What a weekend! A sandhill crane, western kingbird and Say’s phoebe are the three western species that were present this past weekend. It must be the fall migration for all these western strays to be here at the same time.
Roy Riley first observed and reported the sandhill crane on Oct. 6, foraging in the stubble of a harvested corn field across the road from the Agricultural Hall and Polly Hill Arboretum. Many people have been able to observe this cooperative and sedentary bird. Several observers have commented that the crane was being chased around by a flock of turkeys. It was still being chased on Oct. 11. This species is becoming more common, with two sightings last century (1977, 1984) and now three sightings in six years (2005, 2008, and this one). And a few years back they even started nesting in western Massachusetts. Their call is a distinctive rolling bugle, which is most memorable when visiting one of the midwestern wetlands in late fall when thousands of them noisily fly in at dusk, to roost overnight (the nearest that I am aware of is in southern Michigan).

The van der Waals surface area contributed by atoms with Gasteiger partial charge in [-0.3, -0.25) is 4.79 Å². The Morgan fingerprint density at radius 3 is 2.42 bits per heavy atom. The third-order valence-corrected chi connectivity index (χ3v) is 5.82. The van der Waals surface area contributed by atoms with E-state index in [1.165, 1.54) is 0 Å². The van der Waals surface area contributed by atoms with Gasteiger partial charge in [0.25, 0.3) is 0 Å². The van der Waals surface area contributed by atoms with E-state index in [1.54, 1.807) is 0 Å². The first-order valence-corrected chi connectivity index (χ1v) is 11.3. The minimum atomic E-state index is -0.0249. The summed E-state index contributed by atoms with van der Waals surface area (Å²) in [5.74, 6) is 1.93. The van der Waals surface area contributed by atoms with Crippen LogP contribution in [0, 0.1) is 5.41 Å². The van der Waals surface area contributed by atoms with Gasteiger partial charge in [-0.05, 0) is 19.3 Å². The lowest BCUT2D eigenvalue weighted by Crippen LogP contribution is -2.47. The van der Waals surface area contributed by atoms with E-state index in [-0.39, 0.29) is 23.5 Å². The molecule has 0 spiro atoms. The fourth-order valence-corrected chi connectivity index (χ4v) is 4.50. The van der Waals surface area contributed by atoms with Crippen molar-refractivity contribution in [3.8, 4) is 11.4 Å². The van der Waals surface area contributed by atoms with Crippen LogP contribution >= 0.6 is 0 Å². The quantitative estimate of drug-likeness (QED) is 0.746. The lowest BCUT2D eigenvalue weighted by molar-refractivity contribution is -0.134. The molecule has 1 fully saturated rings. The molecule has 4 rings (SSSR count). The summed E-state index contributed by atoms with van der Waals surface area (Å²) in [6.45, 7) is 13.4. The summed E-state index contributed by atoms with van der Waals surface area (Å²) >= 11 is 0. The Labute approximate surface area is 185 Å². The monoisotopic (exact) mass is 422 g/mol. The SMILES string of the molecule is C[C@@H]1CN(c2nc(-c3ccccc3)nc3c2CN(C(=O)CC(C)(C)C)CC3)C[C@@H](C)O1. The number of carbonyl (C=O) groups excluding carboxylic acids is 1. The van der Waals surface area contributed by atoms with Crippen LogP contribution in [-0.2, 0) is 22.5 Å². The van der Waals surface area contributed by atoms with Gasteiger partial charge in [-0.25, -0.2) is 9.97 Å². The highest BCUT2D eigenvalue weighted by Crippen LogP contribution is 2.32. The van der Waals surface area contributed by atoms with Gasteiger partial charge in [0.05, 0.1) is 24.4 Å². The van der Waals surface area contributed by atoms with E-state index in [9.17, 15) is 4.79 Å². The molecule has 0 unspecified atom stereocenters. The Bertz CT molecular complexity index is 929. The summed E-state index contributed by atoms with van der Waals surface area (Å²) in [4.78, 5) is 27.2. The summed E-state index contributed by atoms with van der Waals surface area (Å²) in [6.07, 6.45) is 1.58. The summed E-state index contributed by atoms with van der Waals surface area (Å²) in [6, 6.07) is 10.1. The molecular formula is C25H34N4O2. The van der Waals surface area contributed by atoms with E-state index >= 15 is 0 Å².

The other two western species were both found at the Gay Head Cliffs. The western kingbird was observed on Oct. 8 and 9, while the Say’s phoebe was observed and photographed by Lanny McDowell on Oct. 10.
Ebie Wood reports a late ruby-throated hummingbird on Sept. 29 at Wesleyan Grove in the Camp Ground visiting the impatiens near her house. The hummer also flew up and perched on one ofthe overhead wires.
Margaret Curtin had a red-headed woodpecker at Gay Head Oct. 6. Sue Hruby reports that she still has two eastern towhees coming to her feeder in West Tisbury. And Scott Stephens and Penny Uhlendorf were out at Katama, where they saw four northern harriers and got great looks at a Caspian tern thatdove into the water several times right in front of them at the Edgartown landing.
Kathi Flack had an adventure on Oct. 7 — a screech owl was flying around inside her house! While she enjoyed watching the owl fly around, she happily reports that the owl made it safely out of the house.